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Cabin Fever in the Land of Infinite Winter

by Jennifer McIntyre published 2018/03/07 15:48:00 GMT-5
Cabin Fever in the Land of Infinite Winter

“Powerful storm brings blizzard conditions to much of South Dakota” was the headline many residing in the state woke up to on Monday morning. By Tuesday afternoon, the list of schools on the closeline had grown, and state government offices were shut down for a second day. Social media spun with posts about the onset of the dreaded cabin fever, and dreams of summer breezes danced through our heads.

InfiniteWest.jpgWhile relentless winds rattled the windows of my 110-year-old house in the state’s capital city, I began to plan my first “nice weather” excursion—perhaps for a day when the wind dies down to a mere thirty miles per hour and the temperatures rise to a balmier fifty degrees. Turning to my books for inspiration, I picked up Infinite West: Travels in South Dakota by Fraser Harrison. The wit and unique insight of this Englishman as he explores my home state alters what has become an everyday landscape to something fresh and exciting.

In chapter three, Harrison, with his wife and son, decides to drive to Hot Springs in the southern Black Hills via the twisting scenic road that leads through the Badlands:

Though this broken land was one of the chief objects of our trip, we were still mystified as to its exact nature, having nothing to enlighten us except some improbably lurid photographs in the brochures. . . . We rolled over the crest of the ridge and found we had strayed onto a plateau of the moon. Its skyline was a palisade of jagged ridges and pinnacles, an extended curtain of rock many miles long, from which the town of Wall derived its name. The floor of this lunar grassland was littered with the ruins of peaks that appeared to have fallen out of the wall, and the entire moonscape was composed of pink and cream rock piled in layers but scattered across the plain like the remnants of an exploded ice cream (p. 87).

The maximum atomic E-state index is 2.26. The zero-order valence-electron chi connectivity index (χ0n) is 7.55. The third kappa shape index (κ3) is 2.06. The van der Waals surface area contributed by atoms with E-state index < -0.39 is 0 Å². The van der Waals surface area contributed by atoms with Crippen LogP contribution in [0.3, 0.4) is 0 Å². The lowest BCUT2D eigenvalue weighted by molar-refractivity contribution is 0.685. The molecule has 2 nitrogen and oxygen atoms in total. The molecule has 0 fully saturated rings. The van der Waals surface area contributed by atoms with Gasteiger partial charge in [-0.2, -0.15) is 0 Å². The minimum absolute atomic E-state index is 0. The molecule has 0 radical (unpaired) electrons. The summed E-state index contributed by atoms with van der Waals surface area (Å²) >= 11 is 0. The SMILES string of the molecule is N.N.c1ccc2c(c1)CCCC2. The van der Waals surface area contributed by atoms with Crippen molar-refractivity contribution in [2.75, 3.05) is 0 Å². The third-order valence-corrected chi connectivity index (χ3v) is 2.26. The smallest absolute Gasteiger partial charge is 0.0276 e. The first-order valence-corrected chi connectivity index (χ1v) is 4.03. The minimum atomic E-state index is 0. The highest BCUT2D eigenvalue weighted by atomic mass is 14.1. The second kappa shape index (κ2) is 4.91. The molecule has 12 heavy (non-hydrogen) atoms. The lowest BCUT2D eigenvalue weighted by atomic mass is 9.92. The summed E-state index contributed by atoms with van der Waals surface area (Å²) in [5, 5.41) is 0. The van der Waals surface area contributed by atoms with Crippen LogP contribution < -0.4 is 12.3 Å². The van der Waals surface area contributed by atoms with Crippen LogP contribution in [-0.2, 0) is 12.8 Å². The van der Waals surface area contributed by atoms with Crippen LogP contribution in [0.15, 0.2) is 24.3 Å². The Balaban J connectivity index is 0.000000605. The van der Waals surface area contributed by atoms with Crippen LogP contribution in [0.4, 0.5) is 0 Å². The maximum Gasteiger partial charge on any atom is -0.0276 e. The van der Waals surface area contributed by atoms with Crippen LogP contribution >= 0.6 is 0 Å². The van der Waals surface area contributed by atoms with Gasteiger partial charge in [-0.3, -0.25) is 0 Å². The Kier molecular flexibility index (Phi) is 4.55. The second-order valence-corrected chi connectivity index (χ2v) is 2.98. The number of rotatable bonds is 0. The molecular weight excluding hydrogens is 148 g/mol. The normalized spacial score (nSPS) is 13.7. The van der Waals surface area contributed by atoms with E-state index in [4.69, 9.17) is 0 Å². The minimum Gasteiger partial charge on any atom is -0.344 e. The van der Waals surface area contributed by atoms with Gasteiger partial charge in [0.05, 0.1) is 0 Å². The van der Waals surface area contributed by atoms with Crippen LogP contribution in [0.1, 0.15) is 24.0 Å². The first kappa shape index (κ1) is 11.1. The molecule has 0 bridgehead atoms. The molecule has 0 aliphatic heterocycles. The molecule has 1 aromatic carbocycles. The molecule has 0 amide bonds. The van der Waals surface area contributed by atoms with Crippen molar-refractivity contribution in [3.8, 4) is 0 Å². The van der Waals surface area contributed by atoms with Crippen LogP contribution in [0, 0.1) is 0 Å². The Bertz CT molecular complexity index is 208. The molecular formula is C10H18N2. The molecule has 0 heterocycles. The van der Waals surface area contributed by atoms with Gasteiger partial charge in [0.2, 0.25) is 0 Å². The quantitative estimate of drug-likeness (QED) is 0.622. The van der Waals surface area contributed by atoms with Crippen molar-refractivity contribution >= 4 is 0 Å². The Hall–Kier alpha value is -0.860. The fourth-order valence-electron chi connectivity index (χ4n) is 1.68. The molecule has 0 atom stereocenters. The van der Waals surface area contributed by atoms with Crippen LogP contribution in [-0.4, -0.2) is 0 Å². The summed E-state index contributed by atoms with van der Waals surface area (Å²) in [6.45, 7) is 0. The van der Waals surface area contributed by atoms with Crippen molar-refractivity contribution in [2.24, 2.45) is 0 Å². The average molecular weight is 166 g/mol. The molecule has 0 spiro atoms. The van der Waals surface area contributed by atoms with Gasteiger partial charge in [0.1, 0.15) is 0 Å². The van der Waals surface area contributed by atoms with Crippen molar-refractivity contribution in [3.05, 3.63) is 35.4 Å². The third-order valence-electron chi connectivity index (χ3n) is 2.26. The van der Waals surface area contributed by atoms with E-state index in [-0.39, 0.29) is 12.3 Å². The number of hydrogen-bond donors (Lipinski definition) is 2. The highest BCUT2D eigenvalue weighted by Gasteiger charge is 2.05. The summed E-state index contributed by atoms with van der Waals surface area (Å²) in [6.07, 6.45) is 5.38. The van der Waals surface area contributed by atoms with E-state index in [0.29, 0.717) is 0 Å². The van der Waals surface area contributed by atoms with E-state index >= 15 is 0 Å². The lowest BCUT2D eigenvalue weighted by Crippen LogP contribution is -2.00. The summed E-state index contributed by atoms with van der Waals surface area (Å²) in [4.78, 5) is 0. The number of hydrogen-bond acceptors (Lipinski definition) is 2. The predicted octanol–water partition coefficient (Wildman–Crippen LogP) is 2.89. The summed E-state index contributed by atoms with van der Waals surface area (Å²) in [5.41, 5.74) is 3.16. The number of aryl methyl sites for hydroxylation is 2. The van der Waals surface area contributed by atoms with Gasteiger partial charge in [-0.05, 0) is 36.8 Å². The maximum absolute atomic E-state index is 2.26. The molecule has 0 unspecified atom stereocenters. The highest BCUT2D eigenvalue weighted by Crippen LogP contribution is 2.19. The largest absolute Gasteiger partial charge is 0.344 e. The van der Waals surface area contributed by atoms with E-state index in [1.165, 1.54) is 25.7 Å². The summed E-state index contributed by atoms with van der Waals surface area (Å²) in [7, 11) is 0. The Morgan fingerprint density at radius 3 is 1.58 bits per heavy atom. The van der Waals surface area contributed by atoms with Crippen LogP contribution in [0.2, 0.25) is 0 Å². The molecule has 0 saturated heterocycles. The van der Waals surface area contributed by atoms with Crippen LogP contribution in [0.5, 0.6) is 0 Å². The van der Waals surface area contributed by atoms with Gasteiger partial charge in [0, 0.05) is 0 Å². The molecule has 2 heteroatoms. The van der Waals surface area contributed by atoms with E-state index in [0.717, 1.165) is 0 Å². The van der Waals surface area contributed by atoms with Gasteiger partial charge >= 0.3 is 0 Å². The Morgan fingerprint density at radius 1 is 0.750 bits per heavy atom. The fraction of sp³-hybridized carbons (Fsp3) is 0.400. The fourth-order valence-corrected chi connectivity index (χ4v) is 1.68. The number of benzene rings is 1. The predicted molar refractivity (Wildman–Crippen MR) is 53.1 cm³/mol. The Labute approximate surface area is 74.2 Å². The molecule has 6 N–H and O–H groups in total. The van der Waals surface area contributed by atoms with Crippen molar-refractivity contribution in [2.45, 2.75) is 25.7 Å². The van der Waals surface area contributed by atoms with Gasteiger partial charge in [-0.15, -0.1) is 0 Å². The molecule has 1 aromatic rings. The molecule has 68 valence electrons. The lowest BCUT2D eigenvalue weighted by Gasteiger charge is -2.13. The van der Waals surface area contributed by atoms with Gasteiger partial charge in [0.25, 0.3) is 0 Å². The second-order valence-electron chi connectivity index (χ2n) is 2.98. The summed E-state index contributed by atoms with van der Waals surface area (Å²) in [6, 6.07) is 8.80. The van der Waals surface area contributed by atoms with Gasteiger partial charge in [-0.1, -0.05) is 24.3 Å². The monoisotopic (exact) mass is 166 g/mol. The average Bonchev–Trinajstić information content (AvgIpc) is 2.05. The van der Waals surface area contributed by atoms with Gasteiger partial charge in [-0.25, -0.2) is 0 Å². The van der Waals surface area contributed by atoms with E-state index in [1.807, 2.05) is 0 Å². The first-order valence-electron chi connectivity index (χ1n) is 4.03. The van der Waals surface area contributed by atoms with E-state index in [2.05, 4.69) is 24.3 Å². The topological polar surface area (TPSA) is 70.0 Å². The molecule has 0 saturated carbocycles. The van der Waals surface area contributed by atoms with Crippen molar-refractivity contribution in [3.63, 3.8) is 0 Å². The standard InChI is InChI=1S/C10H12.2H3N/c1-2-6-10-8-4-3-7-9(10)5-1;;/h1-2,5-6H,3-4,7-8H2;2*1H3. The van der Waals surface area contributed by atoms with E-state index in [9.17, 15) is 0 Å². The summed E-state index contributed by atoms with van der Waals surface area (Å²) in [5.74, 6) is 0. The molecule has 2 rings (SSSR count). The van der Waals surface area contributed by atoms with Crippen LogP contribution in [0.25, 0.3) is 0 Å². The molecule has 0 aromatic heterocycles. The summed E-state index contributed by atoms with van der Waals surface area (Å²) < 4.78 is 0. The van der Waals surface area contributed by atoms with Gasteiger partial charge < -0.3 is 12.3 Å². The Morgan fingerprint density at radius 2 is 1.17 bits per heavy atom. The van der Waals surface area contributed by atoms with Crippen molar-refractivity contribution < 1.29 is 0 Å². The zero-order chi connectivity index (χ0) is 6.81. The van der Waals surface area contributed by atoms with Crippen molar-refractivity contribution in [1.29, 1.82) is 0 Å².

Traveling through a mystical landscape of lunar peaks and valleys certainly sounds more enticing than sitting surrounded by four walls, watching as the world outside fills with ice and snow until it resembles the planet Hoth from Star Wars.

—Jennifer McIntyre


Photograph by Chad Coppess, SD Department of Tourism


The image at top is by Christina Oey of Pierre, South Dakota, who photographed her doorway filled with snow on 6 March 2018. Used with permission.